So where do you find hockey played in a true classic fashion, the way it might have been played in it's genesis? The answer, I discovered, is among people who choose to live a simpler life - the Mennonites.

I was able to get an "in" to meet with some members of the community in north Waterloo region, but I was fearful that my efforts to make images would be fruitless. The group I was sent to meet are some of the most strict of the Old Order - the David Martin Mennonites. My instructions from my Mennonite friend were to introduce myself, explain why I was there (the story I wanted to tell), and ask questions as I would anyone else I'd just met. But NEVER could I ask to photograph them. Due to their faith they are obligated to say no to photographs, and that would have been the end of that. Despite this they have, on occasion, been photographed in the past, so I was optimistic that I could work within their comfort level.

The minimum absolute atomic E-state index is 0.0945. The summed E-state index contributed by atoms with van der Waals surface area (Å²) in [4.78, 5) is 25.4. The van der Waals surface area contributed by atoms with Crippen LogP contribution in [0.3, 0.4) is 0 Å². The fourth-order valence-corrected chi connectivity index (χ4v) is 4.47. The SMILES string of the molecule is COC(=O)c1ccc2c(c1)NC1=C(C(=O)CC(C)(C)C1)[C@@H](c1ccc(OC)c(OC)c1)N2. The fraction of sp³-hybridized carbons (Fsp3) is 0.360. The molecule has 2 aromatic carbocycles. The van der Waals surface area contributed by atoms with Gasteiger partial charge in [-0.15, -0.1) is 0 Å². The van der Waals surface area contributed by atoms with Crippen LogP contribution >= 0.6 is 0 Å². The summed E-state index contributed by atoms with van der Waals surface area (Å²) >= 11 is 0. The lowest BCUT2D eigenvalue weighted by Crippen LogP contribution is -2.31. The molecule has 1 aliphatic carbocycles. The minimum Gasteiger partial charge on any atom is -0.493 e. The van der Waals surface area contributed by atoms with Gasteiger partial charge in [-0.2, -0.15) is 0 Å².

My hope was that they would allow me to spend time with them, and gradually I would begin to make photographs. The approach worked like a charm, although I felt as if every image I made would be my last of them. It became a game of sorts, with the boys tolerating my presence, my questions, and seemingly my camera, as long as I remained subtle. It wasn't easy to make photographs because it was difficult to bring the viewfinder up too long to study the subject and wait for moments. I only had one young man give me a sideways look while I pointed the lens at him, but I stopped and he carries on as if nothing had happened.